These photographs are as breathtaking as the babies featured in them and remind mothers around the world that our bodies were once someone's whole world. And now they are ours.

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Alexis Ohanian has made a lot of important decisions in his life. The decision to co-found Reddit is a pretty big one. So was marrying Serena Williams. But right up there with changing internet culture and making a commitment to his partner, the venture capitalist lists taking time off after his daughter's birth as a significant, life-changing choice.

"My understanding of showing up and being present for my wife was taken to a whole new level when Olympia was born. I was able to take 16 weeks of paid leave from Reddit, and it was one of the most important decisions I've made," Ohanian says in an essay for Glamour.

A nearly four-month parental leave is something too few American mothers, let alone fathers, get to take. Even when fathers work for companies that offer generous parental leave packages, they often don't use the benefit for fear of being sidelined or seen as uncommitted. A recent survey by Talking Talent found fathers typically use only 32% of the time available to them.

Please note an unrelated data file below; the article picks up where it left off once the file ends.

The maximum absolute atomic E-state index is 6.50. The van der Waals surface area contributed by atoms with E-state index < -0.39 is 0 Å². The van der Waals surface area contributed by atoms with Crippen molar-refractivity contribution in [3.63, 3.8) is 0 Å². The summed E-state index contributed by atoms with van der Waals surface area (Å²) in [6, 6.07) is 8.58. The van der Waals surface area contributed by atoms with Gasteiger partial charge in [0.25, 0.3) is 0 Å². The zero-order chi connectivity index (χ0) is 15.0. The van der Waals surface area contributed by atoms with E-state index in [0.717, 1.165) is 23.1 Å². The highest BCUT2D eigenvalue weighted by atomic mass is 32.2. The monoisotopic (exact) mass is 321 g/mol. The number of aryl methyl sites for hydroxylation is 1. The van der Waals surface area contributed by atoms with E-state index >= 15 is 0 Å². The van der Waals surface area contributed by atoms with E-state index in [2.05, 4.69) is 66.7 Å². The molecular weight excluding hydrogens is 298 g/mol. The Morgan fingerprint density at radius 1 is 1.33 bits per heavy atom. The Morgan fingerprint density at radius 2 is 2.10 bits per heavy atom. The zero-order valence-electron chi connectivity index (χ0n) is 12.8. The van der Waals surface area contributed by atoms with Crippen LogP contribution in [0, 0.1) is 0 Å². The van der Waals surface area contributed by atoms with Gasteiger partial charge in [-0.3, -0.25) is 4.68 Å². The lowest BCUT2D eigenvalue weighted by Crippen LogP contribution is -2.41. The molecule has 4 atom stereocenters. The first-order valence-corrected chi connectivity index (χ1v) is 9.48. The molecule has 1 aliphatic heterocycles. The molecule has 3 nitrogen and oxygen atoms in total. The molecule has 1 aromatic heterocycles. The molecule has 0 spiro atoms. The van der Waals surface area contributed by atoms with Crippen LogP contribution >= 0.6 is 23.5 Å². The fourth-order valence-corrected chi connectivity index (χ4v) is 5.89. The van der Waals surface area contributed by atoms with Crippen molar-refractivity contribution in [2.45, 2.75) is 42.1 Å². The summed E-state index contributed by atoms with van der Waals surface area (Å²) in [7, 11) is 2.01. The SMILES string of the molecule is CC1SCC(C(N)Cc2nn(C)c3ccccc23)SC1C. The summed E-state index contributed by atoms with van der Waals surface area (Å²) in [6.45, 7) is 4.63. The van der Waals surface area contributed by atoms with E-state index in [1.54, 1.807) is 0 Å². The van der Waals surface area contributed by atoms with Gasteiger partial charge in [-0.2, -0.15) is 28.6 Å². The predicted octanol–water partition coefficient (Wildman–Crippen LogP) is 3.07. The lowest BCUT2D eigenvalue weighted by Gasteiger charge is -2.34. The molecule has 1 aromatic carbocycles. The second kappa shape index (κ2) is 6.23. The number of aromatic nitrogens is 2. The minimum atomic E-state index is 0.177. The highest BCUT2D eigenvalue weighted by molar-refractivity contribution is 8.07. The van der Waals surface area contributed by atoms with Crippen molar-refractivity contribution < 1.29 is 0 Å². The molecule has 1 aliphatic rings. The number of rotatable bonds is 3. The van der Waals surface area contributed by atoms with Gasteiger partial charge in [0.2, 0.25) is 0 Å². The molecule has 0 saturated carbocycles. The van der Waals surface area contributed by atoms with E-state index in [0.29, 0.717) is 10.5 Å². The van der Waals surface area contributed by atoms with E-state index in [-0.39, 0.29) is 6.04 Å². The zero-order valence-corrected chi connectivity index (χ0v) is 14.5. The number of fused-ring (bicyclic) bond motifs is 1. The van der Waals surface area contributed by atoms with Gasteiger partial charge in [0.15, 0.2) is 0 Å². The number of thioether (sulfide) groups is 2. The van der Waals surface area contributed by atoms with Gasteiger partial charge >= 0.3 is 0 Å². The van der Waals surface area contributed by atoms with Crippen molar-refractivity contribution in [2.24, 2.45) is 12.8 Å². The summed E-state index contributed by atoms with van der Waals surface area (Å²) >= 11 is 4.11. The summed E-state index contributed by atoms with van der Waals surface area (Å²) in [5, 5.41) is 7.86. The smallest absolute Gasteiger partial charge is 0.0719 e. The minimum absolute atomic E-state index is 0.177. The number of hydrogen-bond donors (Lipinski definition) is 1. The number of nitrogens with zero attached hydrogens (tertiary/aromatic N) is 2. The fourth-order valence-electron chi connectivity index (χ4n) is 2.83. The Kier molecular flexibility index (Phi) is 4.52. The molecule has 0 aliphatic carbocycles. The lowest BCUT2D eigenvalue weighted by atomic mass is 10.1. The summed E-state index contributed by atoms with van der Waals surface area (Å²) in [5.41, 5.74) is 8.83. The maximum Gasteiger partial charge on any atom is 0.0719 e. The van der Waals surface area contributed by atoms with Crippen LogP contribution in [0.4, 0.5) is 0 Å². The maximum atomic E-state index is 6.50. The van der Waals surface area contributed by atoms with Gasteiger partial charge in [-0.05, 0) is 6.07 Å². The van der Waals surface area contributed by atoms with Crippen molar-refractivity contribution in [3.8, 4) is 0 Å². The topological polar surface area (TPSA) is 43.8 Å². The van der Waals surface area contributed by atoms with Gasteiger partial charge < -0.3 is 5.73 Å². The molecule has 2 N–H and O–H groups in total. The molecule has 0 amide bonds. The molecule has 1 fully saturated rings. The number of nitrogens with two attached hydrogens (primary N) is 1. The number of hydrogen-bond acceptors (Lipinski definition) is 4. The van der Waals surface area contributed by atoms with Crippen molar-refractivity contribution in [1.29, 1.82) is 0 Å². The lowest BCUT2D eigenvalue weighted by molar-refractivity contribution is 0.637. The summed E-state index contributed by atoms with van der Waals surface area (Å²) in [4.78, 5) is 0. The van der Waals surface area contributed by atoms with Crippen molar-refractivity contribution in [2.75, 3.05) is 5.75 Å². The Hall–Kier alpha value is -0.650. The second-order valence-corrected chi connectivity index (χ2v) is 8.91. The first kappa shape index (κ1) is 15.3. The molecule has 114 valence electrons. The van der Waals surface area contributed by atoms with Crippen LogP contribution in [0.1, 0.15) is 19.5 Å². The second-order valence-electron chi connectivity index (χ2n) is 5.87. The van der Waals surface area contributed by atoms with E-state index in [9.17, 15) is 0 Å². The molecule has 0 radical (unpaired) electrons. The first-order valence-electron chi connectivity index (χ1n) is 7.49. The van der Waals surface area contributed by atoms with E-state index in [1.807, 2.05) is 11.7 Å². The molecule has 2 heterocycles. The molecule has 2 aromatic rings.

In his essay, Ohanian recognizes that he is privileged in a way most parents aren't.

"It helped that I was a founder and didn't have to worry about what people might say about my 'commitment' to the company, but it was incredible to be able to spend quality time with Olympia. And it was perhaps even more meaningful to be there for my wife and to adjust to this new life we created together—especially after all the complications she had during and after the birth," he explains.

(The GOAT's husband is making the same points that we at Motherly make all the time.)